The Garden & Gun Club is also hosting a Warhol-themed party January 23. From the psychedelic 60s and the glittery disco of Studio 54 to the progressive sounds of today, DJ Andy Kastanas delivers a musical biopic of Warhol’s world. Local nightlife impresario Scott Weaver recreates Warhol’s studio, The Factory, with live models, video and slide projections and live art exhibits. Doors open at 8:00 p.m., tickets are $20/person with a portion of proceeds to benefit The Mint Museum. For more information, visit The G&G Club or call (704) 246-1752.
Come and join in the “Vote for Art” contest sponsored by the Mint Museum Auxiliary. Visit the museum anytime between November 8-30 and cast a vote for your choice of paintings to be added to the American Art Collection.
While visitors to the Mint Museum of Art after November 4 can no longer vote for the next American president, they will be able to cast a deciding ballot for the next American presence in the galleries. The Mint Museum Auxiliary is sponsoring a “Vote for Art,” which will allow visitors to choose between two works of American art currently under consideration for purchase. The voting kicks off on Saturday, November 8 and runs through Sunday, November 30.
“We are delighted to offer this opportunity to residents and visitors to Charlotte,” said Jonathan Stuhlman, Curator of American Art. “I am extremely grateful to the Museum’s Auxiliary for making it possible for the Museum to acquire one of these fabulous pieces, either of which would be a meaningful addition to our collection.”
The works under consideration for acquisition are both still lifes, but strikingly different examples of the genre. Laura Coombs Hills’ Peonies and Velevet is a sumptuous turn-of-the century pastel that exemplifies the artist’s exquisite technical skill and fabulous sense of color. Blanche Lazzell’s Bouquet of Flowers, on the other hand, was painted in 1914 and shows the artist’s synthesis of the latest trends in European modernism. With its high-keyed palette and patchwork of thick brushstrokes, Bouquet of Flowers demonstrates why Lazzell has come to be regarded as one of the most cutting edge and inventive modern artists working in this country in the early 20th century. These two selections represent the diversity of styles among American women artists and underscore the Museum’s efforts to broaden its holdings by female artists. The winning painting will be purchased for the Mint through the Auxiliary’s endowment funds.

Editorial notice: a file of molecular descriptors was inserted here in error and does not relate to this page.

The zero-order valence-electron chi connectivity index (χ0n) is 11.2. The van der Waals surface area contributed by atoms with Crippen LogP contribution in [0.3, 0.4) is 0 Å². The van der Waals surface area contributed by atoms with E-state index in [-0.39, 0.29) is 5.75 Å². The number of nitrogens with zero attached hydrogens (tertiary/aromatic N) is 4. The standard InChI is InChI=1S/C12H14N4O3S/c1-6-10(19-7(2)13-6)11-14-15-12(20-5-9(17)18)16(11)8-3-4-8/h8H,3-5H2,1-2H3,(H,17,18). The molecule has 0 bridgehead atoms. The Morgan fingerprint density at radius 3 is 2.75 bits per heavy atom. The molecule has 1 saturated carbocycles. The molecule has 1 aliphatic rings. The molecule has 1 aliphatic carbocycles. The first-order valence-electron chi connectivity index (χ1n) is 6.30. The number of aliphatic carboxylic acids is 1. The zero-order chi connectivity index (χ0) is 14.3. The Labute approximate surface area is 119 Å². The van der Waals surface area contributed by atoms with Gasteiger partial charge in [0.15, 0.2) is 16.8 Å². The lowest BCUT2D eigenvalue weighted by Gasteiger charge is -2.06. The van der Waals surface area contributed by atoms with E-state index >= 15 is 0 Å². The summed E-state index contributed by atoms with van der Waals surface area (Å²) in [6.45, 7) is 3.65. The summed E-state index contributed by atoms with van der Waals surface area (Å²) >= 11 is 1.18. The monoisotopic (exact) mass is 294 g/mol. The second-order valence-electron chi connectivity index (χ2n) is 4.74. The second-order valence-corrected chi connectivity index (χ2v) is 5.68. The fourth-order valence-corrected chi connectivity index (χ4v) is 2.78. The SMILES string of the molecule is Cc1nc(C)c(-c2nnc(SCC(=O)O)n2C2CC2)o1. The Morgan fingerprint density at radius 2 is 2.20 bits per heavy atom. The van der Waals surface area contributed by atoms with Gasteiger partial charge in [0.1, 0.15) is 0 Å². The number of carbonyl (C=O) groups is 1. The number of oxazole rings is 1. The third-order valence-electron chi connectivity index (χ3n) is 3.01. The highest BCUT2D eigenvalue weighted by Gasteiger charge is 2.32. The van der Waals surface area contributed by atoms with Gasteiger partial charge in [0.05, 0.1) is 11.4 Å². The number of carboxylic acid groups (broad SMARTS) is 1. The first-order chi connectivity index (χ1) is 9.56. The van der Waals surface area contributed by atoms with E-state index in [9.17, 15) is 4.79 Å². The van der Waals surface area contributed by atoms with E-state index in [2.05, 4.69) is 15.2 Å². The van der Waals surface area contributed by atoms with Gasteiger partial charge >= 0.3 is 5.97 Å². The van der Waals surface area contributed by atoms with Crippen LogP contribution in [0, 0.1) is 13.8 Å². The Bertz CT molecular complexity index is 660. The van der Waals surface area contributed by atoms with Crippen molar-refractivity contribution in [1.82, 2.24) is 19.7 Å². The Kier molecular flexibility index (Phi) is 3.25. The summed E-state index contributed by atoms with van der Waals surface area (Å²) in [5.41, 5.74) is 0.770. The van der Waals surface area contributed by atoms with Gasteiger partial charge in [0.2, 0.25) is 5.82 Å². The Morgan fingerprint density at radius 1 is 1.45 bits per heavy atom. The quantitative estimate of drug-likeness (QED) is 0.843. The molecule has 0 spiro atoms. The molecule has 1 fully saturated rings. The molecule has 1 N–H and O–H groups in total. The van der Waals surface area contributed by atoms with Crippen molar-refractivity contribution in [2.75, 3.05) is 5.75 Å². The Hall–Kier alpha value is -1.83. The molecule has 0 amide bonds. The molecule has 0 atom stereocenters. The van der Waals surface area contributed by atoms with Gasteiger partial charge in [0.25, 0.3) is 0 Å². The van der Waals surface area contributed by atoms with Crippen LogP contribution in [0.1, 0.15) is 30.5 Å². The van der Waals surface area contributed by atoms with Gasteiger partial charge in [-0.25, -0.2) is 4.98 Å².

Established in 1956, the Mint Museum Auxiliary is an affiliate group of the Mint that supports the Museum’s acquisitions and education programming. The Auxiliary has added hundreds of works to the Mint’s collections since its inception. Most recently, the Auxiliary purchased a striking version of Augusta Savage’s important sculpture Gamin.
Visitors can view Gamin in the Museum’s American art galleries before casting their votes in the ballot boxes by the two paintings under consideration.
For more information, visit www.mintmuseum.org.
What: “Vote for Art” Contest sponsored by the Mint Museum Auxiliary
Where: Mint Museum of Art ~ 2730 Randolph Road
When: November 8-30, 2008 during regular museum hours.